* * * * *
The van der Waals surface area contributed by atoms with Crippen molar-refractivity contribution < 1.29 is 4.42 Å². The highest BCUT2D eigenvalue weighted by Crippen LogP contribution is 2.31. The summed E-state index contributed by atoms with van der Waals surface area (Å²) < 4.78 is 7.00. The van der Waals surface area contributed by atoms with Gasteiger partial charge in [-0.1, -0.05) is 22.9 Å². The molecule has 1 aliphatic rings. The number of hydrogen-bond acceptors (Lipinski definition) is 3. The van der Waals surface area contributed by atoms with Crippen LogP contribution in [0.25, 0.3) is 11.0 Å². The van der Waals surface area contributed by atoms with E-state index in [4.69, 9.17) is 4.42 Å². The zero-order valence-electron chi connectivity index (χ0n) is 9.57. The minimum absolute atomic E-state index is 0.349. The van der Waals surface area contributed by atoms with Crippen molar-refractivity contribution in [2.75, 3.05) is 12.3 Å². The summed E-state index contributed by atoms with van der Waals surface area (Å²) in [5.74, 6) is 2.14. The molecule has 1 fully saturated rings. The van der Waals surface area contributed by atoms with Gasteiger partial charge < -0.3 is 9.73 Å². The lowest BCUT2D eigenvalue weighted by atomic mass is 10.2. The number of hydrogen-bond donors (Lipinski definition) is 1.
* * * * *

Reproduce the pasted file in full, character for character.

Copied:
The van der Waals surface area contributed by atoms with Crippen molar-refractivity contribution < 1.29 is 4.42 Å². The highest BCUT2D eigenvalue weighted by Crippen LogP contribution is 2.31. The summed E-state index contributed by atoms with van der Waals surface area (Å²) < 4.78 is 7.00. The van der Waals surface area contributed by atoms with Gasteiger partial charge in [-0.1, -0.05) is 22.9 Å². The molecule has 1 aliphatic rings. The number of hydrogen-bond acceptors (Lipinski definition) is 3. The van der Waals surface area contributed by atoms with Crippen LogP contribution in [0.25, 0.3) is 11.0 Å². The van der Waals surface area contributed by atoms with E-state index in [4.69, 9.17) is 4.42 Å². The zero-order valence-electron chi connectivity index (χ0n) is 9.57. The minimum absolute atomic E-state index is 0.349. The van der Waals surface area contributed by atoms with Crippen molar-refractivity contribution in [2.75, 3.05) is 12.3 Å². The summed E-state index contributed by atoms with van der Waals surface area (Å²) in [5.74, 6) is 2.14. The molecule has 1 fully saturated rings. The van der Waals surface area contributed by atoms with Gasteiger partial charge < -0.3 is 9.73 Å². The lowest BCUT2D eigenvalue weighted by atomic mass is 10.2. The number of hydrogen-bond donors (Lipinski definition) is 1.